Mercedes-Benz has placed a paywall that costs $1,200 a year in front of some electric vehicles’ full performance. Although many people have criticized the company, it claims that the “Acceleration Increase” will “unleash enhanced performance” of its Mercedes-EQ EQE and Mercedes-EQ EQS vehicles.
The price range for the aforementioned vehicles is £74,350 to £161,860 ($89,817 to $195,929). The vehicles will be able to accelerate from 0 to 60 miles per hour slightly more quickly, by about 1 second, thanks to the Acceleration Increase subscription, which the company says is “COMING SOON.”
According to Mercedes, who confirmed this to the BBC, this will only be offered in the US. It will not be made available in the UK.
Microtransactions have come to destroy everything we enjoy https://t.co/oK7uiRsZhI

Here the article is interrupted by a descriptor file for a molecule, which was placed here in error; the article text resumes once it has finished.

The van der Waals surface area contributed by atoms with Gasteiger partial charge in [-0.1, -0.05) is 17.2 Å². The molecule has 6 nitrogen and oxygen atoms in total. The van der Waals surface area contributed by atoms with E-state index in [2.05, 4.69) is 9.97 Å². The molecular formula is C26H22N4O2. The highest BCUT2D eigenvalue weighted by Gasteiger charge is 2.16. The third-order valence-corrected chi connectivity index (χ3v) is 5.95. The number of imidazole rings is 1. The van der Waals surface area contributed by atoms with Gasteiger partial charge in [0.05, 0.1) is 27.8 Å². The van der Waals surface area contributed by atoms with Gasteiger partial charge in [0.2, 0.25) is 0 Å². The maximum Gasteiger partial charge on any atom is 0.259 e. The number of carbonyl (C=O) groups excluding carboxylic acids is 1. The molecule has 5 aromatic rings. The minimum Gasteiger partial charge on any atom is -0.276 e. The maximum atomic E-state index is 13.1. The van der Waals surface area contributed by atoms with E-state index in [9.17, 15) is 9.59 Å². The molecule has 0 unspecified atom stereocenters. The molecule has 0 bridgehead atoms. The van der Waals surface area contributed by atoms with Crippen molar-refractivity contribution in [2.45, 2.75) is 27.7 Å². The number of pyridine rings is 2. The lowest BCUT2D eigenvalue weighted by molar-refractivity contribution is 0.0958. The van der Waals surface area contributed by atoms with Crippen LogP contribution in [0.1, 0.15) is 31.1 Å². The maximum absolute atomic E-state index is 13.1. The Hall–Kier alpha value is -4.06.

— Marques Brownlee (@MKBHD) November 24, 2022
According to the manufacturer, “Acceleration Increase boosts this performance even more: electronically increasing the motor’s output also significantly increases the torque,” and “Fine tuning of the electric motors increases the maximum motor output [kilowatts] of your Mercedes-EQ by 20 to 24 percent, depending on the original output from factory. Additionally, the torque is boosted, allowing your car to accelerate substantially faster and with more force.
However, many have noted that since this is a software update rather than a hardware upgrade, the cars already have the physical capacity to operate at their full potential. As a result, it appears that they are essentially being purposefully made less capable in order to convince customers to pay more.
Mercedes is adding a subscription fee to their electric vehicles that will increase horsepower and torque. It's happening. Late-stage capitalism is going to have people paying a monthly fee to improve the performance of a car they already bought. pic.twitter.com/7rHIkolC9R
— Fifty Shades of Whey (@davenewworld_2) November 22, 2022
This action is similar to one taken by Tesla, which introduced a $2,000 “Acceleration Boost” in-app upgrade that sped up 0 to 60 times for some vehicles but was ultimately circumvented by hackers and reportedly scrapped for some vehicles.